“The deciding factor for us,” Brandy said, “was when my daughter came home and said, ‘Mom, I never used to think about it, but now I see somebody with black skin and brown skin, and I’m afraid they’re going to hate me because I have white skin.’” Brandy pulled her daughter out of school to teach her at home. Her son still attends public high school.
For years, Brandy helped her public schools by arranging fundraisers and bringing snacks. Now, she thought, the schools needed a different kind of help. An internet search led her to Moms for Liberty, which she said gave her the knowledge and resources she needed to push back against school overreach. Shortly after, she met a fellow concerned mom for coffee, and the Hamilton County chapter was born.
By all indications, what the national Moms for Liberty organization is most concerned about is winning the midterm elections.
The group incorporated on January 1, 2021, in Brevard County, Florida. The founders, according to its website, are Tiffany Justice and Tina Descovich, two “moms on a mission to stoke the fires of liberty.” At time of publication, the organization claimed 186 chapters in 35 states.
“Our goal is to have a Moms for Liberty chapter in every county in the country,” Descovich told Fox News’ Steve Doocy. “And long-term, to have a Moms for Liberty member in their Moms for Liberty shirt at every school board meeting.”
This interview occurred days after Glenn Youngkin won Virginia’s gubernatorial election—a shocking upset in a state that Biden won by 10 percent just one year earlier—due in large part to his embrace of Loudoun County’s disruptive and furious anti-trans school board activists.
GOP operatives saw the promise of this strategy immediately, which may explain why so many of them are involved in groups like Moms for Liberty. The organization’s website omits the third founder—Bridget Ziegler, wife of the Florida vice chairman of the Republican Party. “I have been trying for a dozen years to get 20- and 30-year-old females involved with the Republican Party,” her husband told The Washington Post in October 2021. “But now Moms for Liberty has done it for me.”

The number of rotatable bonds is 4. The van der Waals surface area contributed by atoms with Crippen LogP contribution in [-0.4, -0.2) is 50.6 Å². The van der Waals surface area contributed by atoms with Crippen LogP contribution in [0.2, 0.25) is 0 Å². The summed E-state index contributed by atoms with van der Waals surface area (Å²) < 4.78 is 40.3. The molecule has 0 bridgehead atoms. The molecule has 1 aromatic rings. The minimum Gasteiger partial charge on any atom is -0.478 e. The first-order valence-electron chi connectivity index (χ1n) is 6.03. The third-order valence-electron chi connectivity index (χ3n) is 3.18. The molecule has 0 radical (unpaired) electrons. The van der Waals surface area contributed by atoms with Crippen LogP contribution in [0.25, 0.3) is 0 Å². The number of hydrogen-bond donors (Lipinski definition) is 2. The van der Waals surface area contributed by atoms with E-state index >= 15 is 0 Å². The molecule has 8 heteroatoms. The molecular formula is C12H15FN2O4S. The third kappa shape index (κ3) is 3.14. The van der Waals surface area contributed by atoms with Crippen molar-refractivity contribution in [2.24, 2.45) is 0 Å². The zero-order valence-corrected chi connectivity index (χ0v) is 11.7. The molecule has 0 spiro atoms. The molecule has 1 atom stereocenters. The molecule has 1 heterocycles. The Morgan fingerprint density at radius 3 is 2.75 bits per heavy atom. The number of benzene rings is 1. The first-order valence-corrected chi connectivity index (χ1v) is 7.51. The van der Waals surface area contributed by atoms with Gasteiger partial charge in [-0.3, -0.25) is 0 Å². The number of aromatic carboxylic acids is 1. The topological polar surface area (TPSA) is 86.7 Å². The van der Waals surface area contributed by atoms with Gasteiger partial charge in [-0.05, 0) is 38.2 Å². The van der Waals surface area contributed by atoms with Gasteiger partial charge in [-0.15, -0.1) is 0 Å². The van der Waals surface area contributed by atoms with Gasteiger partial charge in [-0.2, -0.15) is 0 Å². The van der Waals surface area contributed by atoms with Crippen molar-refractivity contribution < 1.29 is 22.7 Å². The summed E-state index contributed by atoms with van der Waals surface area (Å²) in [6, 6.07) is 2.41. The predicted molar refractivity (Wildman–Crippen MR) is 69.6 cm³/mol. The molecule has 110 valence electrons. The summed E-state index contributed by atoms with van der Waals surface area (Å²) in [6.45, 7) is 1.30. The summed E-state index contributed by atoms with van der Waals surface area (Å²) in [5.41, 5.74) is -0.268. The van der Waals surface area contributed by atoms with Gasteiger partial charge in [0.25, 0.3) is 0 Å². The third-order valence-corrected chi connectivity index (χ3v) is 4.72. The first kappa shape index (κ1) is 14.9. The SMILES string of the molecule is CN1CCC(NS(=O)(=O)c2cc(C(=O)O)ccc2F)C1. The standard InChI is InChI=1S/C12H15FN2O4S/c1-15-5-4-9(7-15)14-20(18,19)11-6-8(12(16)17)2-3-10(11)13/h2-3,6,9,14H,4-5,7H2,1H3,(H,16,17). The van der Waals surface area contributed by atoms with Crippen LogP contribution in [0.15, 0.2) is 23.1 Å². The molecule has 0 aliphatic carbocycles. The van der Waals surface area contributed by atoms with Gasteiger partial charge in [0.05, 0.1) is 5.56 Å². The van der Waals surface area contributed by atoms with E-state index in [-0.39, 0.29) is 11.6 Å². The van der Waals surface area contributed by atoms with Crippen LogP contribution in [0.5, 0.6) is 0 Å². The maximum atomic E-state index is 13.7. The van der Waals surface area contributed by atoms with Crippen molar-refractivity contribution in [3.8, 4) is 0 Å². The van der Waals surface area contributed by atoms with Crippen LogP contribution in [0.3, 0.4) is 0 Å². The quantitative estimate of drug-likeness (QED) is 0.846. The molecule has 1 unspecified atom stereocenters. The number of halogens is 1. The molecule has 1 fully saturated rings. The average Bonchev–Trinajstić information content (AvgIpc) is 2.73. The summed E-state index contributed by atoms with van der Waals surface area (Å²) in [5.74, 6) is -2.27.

The Republican establishment was quick to embrace Moms for Liberty. Just 26 days after its incorporation, Descovich appeared on the Rush Limbaugh program. A month later, infamous anti-vaxxer Naomi Wolf gave Moms for Liberty a shout-out on the Tucker Carlson show. Breitbart, Glenn Beck, Newsmax, and The Daily Caller all publicized the organization before it hit the one-year mark.
As a 501(c)4 corporation, Moms for Liberty does not have to disclose its donors, but the group is affiliated with three separate PACs, claims an annual budget of at least $300,000, and has enough money to spring for keynote speakers like Megyn Kelly and Ben Carson at its fundraisers. Despite these considerable resources, Moms for Liberty seems uninterested in promoting specific local initiatives. Instead, its media page focuses on the abstract problems of parents’ rights and critical race theory. The “Resources for Parents” section of its website concentrates primarily on conservative organizations and civic engagement. One link points to the Leadership Institute, which offers courses on how to run for school boards. Another leads to America First Legal—Stephen Miller’s low-rent answer to the ACLU—which tells parents how to use the Protection of Pupil Rights Amendment to sue school districts that refuse to cave to right-wing demands.
With the midterms looming, what better way to get parents to show up to vote than by convincing them that leftist school boards are grooming children with pornographic novels and cultural Marxism?
“We never imagined that putting books in classrooms would be what got us the most targeted,” Taylor Lyons told me.